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      Standard methods for the examination of water and wastewater.
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2510 A. Introduction

Conductivity, k, is a measure of the ability of an aqueous solution to carry an electric current. This ability depends on the presence of ions; on their total concentration, mobility, and valence; and on the temperature of measurement. Solutions of most inorganic compounds are relatively good conductors. Conversely, molecules of organic compounds that do not dissociate in aqueous solution conduct a current very poorly, if at all.

1. Definitions and Units of Expression

Conductance, G, is defined as the reciprocal of resistance, R:


where the unit of R is ohm and G is ohm−1 (sometimes written mho). Conductance of a solution is measured between two spatially fixed and chemically inert electrodes. To avoid polarization at the electrode surfaces the conductance measurement is made with an alternating current signal.1 The conductance of a solution, G, is directly proportional to the electrode surface area, A, cm2, and inversely proportional to the distance between the electrodes, L. cm. The constant of proportionality, k, such that:


is called “conductivity” (preferred to “specific conductance”). It is a characteristic property of the solution between the electrodes. The units of k are 1/ohm-cm or mho per centimeter. Conductivity is customarily reported in micromhos per centimeter. Conductivity is customarily reported in micromhos per centimeter (μmho/cm).

In the International System of Units (SI) the reciprocal of the ohm is the siemens (S) and conductivity is reported as millisiemens per meter (mS/m); 1 mS/m = 10 μmhos/cm and 1 μS/cm = 1 μmho/cm. To report results in SI units of mS/m divide μmhos/cm by 10.

To compare conductivities, values of k are reported relative to electrodes with A = 1 cm2 and L = 1 cm. Absolute conductances, Gs, of standard potassium chloride solutions between electrodes of precise geometry have been measured; the corresponding standard conductivities, ks, are shown in Table 2510:I.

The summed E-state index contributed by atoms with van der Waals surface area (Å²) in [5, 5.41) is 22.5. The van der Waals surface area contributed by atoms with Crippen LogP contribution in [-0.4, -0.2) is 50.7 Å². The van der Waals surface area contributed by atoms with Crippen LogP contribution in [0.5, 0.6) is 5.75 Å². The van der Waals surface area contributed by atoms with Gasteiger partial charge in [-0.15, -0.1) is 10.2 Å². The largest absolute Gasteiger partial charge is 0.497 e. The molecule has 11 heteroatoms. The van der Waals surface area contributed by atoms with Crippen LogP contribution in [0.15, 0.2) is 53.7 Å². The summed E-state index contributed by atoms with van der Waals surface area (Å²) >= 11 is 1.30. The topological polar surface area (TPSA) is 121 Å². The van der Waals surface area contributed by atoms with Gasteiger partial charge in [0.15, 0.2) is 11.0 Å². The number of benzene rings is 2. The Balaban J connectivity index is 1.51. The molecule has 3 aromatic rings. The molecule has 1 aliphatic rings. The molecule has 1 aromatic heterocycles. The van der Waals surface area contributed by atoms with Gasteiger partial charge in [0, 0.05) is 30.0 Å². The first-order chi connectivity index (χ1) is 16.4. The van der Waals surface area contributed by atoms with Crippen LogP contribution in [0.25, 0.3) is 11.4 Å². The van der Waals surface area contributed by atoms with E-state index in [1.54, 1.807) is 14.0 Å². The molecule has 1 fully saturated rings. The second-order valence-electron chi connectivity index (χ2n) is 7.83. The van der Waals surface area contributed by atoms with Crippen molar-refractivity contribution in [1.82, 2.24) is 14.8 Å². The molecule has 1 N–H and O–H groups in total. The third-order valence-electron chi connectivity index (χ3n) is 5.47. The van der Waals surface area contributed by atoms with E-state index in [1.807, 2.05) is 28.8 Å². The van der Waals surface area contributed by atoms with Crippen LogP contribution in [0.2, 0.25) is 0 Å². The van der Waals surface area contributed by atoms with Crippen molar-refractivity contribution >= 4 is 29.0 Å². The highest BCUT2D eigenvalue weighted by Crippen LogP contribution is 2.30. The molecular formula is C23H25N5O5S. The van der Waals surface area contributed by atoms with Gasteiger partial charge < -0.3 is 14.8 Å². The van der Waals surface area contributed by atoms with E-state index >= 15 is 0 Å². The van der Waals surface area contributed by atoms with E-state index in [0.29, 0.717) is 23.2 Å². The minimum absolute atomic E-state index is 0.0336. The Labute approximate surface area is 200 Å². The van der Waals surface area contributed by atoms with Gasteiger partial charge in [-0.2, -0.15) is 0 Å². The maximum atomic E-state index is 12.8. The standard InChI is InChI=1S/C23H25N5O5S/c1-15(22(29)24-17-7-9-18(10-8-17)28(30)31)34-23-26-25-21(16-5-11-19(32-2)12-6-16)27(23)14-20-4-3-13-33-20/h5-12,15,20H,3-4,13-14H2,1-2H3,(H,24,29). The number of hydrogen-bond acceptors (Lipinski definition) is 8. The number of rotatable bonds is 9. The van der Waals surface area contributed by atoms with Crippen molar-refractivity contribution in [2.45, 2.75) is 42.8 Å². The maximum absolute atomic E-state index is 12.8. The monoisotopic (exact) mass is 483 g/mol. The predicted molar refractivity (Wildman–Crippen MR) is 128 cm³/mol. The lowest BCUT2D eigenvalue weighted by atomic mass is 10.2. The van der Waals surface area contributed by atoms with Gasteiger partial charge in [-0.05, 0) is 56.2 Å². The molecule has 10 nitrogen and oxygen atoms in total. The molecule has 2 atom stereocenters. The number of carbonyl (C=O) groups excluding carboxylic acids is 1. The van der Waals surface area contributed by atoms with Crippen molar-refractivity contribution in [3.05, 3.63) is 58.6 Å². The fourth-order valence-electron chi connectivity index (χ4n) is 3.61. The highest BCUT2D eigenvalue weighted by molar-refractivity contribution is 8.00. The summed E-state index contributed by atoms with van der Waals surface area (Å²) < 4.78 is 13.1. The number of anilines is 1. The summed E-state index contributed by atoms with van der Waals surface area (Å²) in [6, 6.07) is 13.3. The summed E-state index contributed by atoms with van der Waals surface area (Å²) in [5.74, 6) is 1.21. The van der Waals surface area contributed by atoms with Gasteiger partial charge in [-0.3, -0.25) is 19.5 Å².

The equivalent conductivity, A, of a solution is the conductivity per unit of concentration. As the concentration is decreased toward zero, A approaches a constant, designated as A°. With k in units of micromhos per centimeter it is necessary to convert concentration to units of equivalents per cubic centimeter; therefore:

A = 0.001k/concentration

where the units of A, k, and concentration are mho-cm2/equivalent, μmho/cm, and equivalent/L, respectively. Equivalent conductivity,

M or equivalent/L
Conductivity, A
Conductivity, k,
              0 149.9  
              0.0001 148.9        14.9
              0.0005 147.7        73.9
              0.001 146.9        146.9
              0.005 143.6        717.5
              0.01 141.2 1 412
              0.02 138.2 2 765
              0.05 133.3 6 667
              0.1 128.9 12 890
              0.2 124.0 24 800
              0.5 117.3 58 670
              1 111.9 111 900
* Based on the absolute ohm, the 1968 temperature standard, and the dm3 volume standard.2 Values are accurate to ±0.1% or 0.1 μmho/cm, whichever is greater.

A, values for several concentrations of KCI are listed in Table 2510:I.

2. Measurement

a. Instrumental measurements: In the laboratory, conductance, Gs, (or resistance) of a standard KCI solution is measured and from the corresponding conductivity, ks, (Table 2510:I) a cell constant, C, cm−1, is calculated:


Most conductivity meters do not display the actual solution conductance, G, or resistance, R; rather, they generally have a dial that permits the user to adjust the internal cell constant to match the conductivity, ks, of a standard. Once the cell constant has been determined, or set, the conductivity of an unknown solution,

ku = CGu

will be displayed by the meter.

Distilled water produced in a laboratory generally has a conductivity in the range 0.5 to 3 μmhos/cm. The conductivity increases shortly after exposure to both air and the water container.

The conductivity of potable waters in the United States ranges generally from 50 to 1500 μmhos/cm. The conductivity of domestic wastewaters may be near that of the local water supply, although some industrial wastes have conductivities above 10 000 μmhos/cm. Conductivity instruments are used in pipelines, channels, flowing streams, and lakes and can be incorporated in multiple-parameter monitoring stations using recorders.

* Approved by Standard Methods Committee. 1991


Most problems in obtaining good data with conductivity monitoring equipment are related to electrode fouling and to inadequate sample circulation. Conductivities greater than 10 000 to 50 000 μmho/cm or less than about 10 μmho/cm may be difficult to measure with usual measurement electronics and cell capacitance. Consult the instrument manufacturer’s manual or published references.1,5,6

Laboratory conductivity measurements are used to:

• Establish degree of mineralization to assess the effect of the total concentration of ions on chemical equilibria, physiological effect on plants or animals, corrosion rates, etc.

• Assess degree of mineralization of distilled and deionized water.

• Evaluate variations in dissolved mineral concentration of raw water or wastewater. Minor seasonal variations found in reservoir waters contrast sharply with the daily fluctuations in some polluted river waters. Wastewater containing significant trade wastes also may show a considerable daily variation.